A major benefit of a SSAS is that it can offer more flexibility on where the money can be invested.
This can include investing in assets that aren't generally available for many other types of scheme. For example, a SSAS is able to buy the company’s trading premises and lease them back to the company.
It might also, subject to certain terms and conditions, lend money back to the company and buy the company’s shares.
A SSAS can also borrow money, subject to terms and conditions, for investment purposes. For example, the SSAS might raise a mortgage to help with the purchase of the company’s premises by the scheme. And the mortgage repayments might then be covered, in all or in part, by the rental income the company pays the SSAS.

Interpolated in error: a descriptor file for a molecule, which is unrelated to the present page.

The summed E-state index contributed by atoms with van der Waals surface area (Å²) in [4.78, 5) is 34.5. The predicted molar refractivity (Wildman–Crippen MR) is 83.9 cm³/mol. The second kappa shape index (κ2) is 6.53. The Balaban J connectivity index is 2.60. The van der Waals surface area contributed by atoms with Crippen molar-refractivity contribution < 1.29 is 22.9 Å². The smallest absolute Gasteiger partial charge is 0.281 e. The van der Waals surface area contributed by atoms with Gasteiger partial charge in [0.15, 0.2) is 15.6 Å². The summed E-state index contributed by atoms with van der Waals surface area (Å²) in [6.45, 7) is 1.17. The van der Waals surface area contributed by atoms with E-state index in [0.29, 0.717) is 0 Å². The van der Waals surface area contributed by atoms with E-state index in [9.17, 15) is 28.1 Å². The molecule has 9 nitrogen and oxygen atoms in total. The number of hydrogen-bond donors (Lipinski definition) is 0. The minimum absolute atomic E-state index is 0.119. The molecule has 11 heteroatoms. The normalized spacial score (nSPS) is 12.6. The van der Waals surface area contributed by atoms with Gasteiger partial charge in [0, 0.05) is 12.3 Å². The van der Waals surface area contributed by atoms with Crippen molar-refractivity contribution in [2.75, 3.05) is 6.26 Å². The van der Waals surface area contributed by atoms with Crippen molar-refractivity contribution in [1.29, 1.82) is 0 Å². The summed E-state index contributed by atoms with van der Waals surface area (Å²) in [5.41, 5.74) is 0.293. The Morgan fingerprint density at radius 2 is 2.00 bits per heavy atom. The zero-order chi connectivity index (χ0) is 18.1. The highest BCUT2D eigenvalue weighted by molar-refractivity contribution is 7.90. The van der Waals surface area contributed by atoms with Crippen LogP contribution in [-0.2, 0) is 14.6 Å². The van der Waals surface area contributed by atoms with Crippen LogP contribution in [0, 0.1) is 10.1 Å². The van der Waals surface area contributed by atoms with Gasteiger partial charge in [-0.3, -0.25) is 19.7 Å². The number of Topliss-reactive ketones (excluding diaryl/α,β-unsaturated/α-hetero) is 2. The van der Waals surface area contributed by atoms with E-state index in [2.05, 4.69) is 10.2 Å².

All the SSAS assets are held in the name of the Trustees.
The scheme’s rules will say whether each member is allocated an ‘individual pot’ or whether the assets are pooled and each member holds a proportion of the scheme’s assets.